this.textures[0].width,
    this.textures[0].height
  )
})

Add the uTexture0Size uniform to the fragment shader.

uniform vec2 uTexture0Size;

Now we have all the data we need to use the Cover function.

main() {
  ...
  
  // Use this new set of UVs to create the texture.
  // 
  // Notice that we're using the original vUv variable here.
  // That's because the 'Cover' function expect a set of UVs that
  // go from 0 to 1.
  vec2 coverUV = Cover(vUv, uResolution, uTexture0Size);
  vec4 tex0 = texture2D(uTexture0, coverUV);

  ...
}

Now check the browser and try resizing the screen. The image covers perfectly the area, just like with CSS.

Step 14 – Mask the texture

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Now it’s time to “merge” the texture and the grid of triangles; the process is extremely easy.

Our grid is a black layer with an N amount of white triangles; what happens if we multiply the texture’s colors by the value of the grid? Where the mask is black, the color of the texture would be hidden, and when the color is white the texture is fully visible.

Edit the fragment shader this way:

// Create the masks with the triangles
float mask0 = Tiles(uv);

...

// This is where the magic happens. We hide all the
// areas of the texture where the mask is black.
vec3 layer0 = tex0.rgb*mask0;

color = layer0;

gl_FragColor = vec4(color, 1.0);

And here it is. An image made of triangles whose number is configurable.

Step 15 – Fade out the image

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It’s time to work on the transition effect, so let’s start with fading out the image using the uProgress uniform.

To do so, we’re going to add a new progress parameter to the Tiles function; this parameter will be used to manage the whole animation.

Start by updating the fragment shader

...

float Tiles(vec2 uv, float progress) {
  ...

  // 'alpha' is the opacity of the triangle.
  // It goes from 1 to 0 depending on the value of
  // the 'progress' parameter.
  float alpha = smoothstep(1., 0., progress);

  // The value of both 'd' and 'u' is multiplied by
  // the value of 'alpha', making everything fade out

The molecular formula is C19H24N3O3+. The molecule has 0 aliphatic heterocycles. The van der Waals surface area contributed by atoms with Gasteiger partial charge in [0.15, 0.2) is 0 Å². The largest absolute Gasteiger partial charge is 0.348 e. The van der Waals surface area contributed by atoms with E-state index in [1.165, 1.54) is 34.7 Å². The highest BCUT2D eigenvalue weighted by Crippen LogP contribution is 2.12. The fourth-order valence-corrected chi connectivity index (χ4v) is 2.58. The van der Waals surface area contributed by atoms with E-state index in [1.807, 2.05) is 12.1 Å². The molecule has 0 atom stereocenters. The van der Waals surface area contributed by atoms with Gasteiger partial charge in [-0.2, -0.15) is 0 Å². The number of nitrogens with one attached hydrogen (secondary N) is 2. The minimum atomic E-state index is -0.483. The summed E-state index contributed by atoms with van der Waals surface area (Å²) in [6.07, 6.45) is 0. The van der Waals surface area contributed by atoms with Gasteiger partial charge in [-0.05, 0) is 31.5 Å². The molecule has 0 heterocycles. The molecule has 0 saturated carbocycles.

// while the value of 'progress' increases.
  float d = Triangle(gv - tileOffset - tileShift, vec2(0.5));
  d *= isVisible;
  d *= alpha;

  float u = Triangle(st, vec2(0.5, 0.4));
  u *= isVisible;
  u *= alpha;

  ...
}

..

void main() {
  ...

  float progress0 = smoothstep(0.1, 0.9, uProgress);

  float mask0 = Tiles(uv, progress0);

   ...
}

It works, but it could be way more interesting if we randomize the speed of each triangle’s animation. We could do this by generating a random number using the randomID variable and using it as the first parameter of the smoothstep function.

We don’t have a function to generate random values yet, so let’s add it.

Create a Random.glsl file

float Random(vec2 p) {
  p = fract(p * vec2(123.34, 456.21));
  p += dot(p, p+45.32);
  return fract(p.x * p.y);
}

#pragma glslify: export(Random)

Import it into the fragment shader

#pragma glslify: Random = require(./modules/Random)

Then use it to generate a random value for the smoothstep function.

// The 'clamp' function limits the minimum and maximum values
// respectively to 0.1 and 0.9
float fadeStart = clamp(Random(triangleID), 0.1, 0.9);

float alpha = smoothstep(fadeStart, 0., progress);

Much, much better; don’t you think?

Step 16 – Add the 2nd texture

View code diff

Adding the 2nd texture is mostly a matter of duplicating what we already did for the 1st one.

Edit the fragment shader with the code to display the 2nd texture

// Declare the uniforms
uniform sampler2D uTexture1;
uniform vec2 uTexture1Size;

...

void main() {
  ...
  
  // The progress for the 2nd texture runs backwards,
  // so the 1st parameter is higher than the 2nd.
  float progress1 = smoothstep(1.0, 0.2, uProgress);

  ...

  // Create the mask for the 2nd texture, just like
  // what we did for the 1st one.
  float mask1 = Tiles(uv, progress1);

  ... 

  // After creating the 1st texture, create the 2nd one.
  // Don't forget to re-declare the 'coverUV' variable.
  coverUV = Cover(vUv, uResolution, uTexture1Size);
  vec4 tex1 = texture2D(uTexture1, coverUV);

  ...

  // Apply the mask to the texture
  vec3 layer1 = tex1.rgb*mask1;

  // This is the key part.
  // Based on the value of 'uProgress', show one layer or the other.
  // If 'uProgress' is 0, 'layer0' is completely visible,
  // Otherwise, if 'uProgress' is 1, layer1 is visible.